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DOL Proposes Revisions to the H-2A Visa Program

26 Oct

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Applicable to:

Employers and employed temporary or seasonal nonimmigrant workers of the agricultural sector.

What happened?

The Department of Labor (DOL) proposes to amend its regulations governing the certification of temporary employment of nonimmigrant workers employed in temporary or seasonal agricultural employment and the enforcement of the contractual obligations applicable to employers of these nonimmigrant workers.

What are the details?

The revisions proposed focus on strengthening protections for temporary agricultural workers and enhancing the DOL capabilities to monitor program compliance and take necessary enforcement actions against program violators.

Anyone interested in leaving comments on the proposed rule can do so on or before November 14, 2023, by visiting the Federal eRulemaking Portal: https://www.regulations.gov/docket/ETA-2023-0003 Follow the instructions on the website for submitting comments. Include the agency’s name and docket number ETA–2023–0003 in your comments and do not include any personally identifiable or confidential business information you do not want publicly disclosed.

The proposed rule aims to address some of the comments that were beyond the scope of the 2022 H–2A Final Rule and concerns expressed during that rulemaking, to respond to recent court decisions and program experience indicating a need to enhance the DOL ability to enforce regulations related to foreign labor recruitment and to enhance worker protections for a vulnerable workforce.

Some of the proposed amendments are as follows:

1. Employers must pay updated Adverse Effects Wage Rates (AEWR) immediately upon publication in the Federal Register.

2. New rules for minor work delays of up to 14 days, requiring employer notification and compensation.

3. Amendments to H-2A labor certification program, enhancing worker protections and empowerment.

4. State workforce agencies can discontinue services for non-compliant employers, agents, and contractors.

5. Employers must provide information to labor organizations, permit representatives in meetings, and limit captive audience meetings for non-NLRA workers.

6. Employers seeking H-2A workers must commit to labor neutrality agreements or provide reasons for refusal.

7. Employers must disclose job retention standards, non-hourly wage rates, and overtime pay conditions.

8. Employers are forbidden from confiscating workers’ travel documents.

You can visit the proposed rule and additional information in the following link: Proposed Rule

For more information, please see the links below:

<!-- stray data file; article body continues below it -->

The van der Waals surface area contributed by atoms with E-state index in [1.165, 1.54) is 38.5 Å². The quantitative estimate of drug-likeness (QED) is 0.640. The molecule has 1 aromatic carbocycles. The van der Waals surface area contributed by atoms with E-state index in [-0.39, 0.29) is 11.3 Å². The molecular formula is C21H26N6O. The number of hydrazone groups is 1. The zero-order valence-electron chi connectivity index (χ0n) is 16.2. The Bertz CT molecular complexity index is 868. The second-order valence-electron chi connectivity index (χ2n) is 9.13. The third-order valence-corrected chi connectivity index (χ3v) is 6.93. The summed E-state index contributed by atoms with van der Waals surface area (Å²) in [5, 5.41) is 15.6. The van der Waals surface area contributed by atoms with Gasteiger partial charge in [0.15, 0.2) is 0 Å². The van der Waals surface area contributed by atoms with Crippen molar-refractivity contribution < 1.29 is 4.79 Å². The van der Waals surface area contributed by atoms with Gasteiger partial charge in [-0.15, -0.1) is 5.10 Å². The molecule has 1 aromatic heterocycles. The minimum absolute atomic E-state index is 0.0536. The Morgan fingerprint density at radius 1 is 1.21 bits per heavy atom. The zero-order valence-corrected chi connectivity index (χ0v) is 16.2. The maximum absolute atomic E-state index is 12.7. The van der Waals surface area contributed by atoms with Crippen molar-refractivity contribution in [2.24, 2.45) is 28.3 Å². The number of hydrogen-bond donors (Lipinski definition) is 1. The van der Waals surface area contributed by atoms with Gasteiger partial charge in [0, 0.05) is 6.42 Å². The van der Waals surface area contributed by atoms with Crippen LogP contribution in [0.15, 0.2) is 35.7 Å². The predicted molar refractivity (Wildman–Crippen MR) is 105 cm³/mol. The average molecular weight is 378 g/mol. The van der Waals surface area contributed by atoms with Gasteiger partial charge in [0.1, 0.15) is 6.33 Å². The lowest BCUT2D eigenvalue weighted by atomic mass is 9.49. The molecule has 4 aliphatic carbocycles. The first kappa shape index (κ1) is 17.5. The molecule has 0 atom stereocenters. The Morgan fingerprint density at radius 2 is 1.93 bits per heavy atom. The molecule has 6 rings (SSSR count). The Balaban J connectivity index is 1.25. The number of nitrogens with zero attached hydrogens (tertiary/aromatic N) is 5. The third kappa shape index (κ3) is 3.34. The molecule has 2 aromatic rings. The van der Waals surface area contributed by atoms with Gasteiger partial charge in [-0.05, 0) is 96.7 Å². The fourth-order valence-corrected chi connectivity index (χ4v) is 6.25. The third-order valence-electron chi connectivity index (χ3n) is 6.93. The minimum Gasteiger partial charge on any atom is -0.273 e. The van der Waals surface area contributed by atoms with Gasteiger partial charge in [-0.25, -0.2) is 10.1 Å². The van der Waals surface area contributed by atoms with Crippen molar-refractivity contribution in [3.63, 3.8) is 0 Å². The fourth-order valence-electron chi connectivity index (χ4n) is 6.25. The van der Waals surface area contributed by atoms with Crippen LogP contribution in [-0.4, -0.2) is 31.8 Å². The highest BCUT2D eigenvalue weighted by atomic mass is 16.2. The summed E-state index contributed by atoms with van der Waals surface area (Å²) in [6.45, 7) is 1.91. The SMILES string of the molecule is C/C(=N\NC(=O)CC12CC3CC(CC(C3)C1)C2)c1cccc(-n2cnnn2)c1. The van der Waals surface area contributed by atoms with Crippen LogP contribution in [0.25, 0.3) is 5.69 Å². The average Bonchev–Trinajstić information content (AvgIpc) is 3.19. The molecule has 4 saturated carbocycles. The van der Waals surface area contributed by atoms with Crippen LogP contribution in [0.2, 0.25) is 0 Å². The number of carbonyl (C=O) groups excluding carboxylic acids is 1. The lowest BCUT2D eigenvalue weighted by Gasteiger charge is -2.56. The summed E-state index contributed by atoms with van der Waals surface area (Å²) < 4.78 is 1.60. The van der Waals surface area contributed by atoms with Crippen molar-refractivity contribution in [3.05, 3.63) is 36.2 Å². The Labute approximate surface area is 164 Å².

Proposed amendment

FAQ on Proposed amendment DOL

Notice of DOL

Press release

What do employers need to do?

Employers should review the above resources and links. If an employer desires to submit a comment on the proposed ruling, follow the instructions above. Employers should seek legal counsel if they would like to perform an audit of contracts, policies, and procedures to ensure compliance with the proposed rule.

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This communication is intended solely for the purpose of conveying information. The present post might incorporate hyperlinks directing readers to websites managed by third-party entities. The inclusion of any links within this communication is meant to serve as points of reference and could encompass opinion articles from various law firms, articles from HR associations, official websites, news releases, and documents of government agencies, and other relevant third-party sources. Vensure has no authority over these external websites and bears no responsibility for their content. Furthermore, Vensure does not endorse the materials present on these websites. The contents of this communication should not be interpreted as legal advice or as a legal standpoint concerning specific facts or scenarios. Nor should it be deemed an exhaustive compilation of facts potentially pertinent to federal, state, or local laws. It is strongly advised that employers solicit legal guidance from an employment attorney when undertaking actions in response to any legal updates provided. This is due to the possibility of future alterations occurring in federal, state, and local laws, regulations, as well as the directives and guidelines issued by governing agencies. These changes may transpire at any given time, potentially rendering certain portions of the content within this update void or inaccurate.

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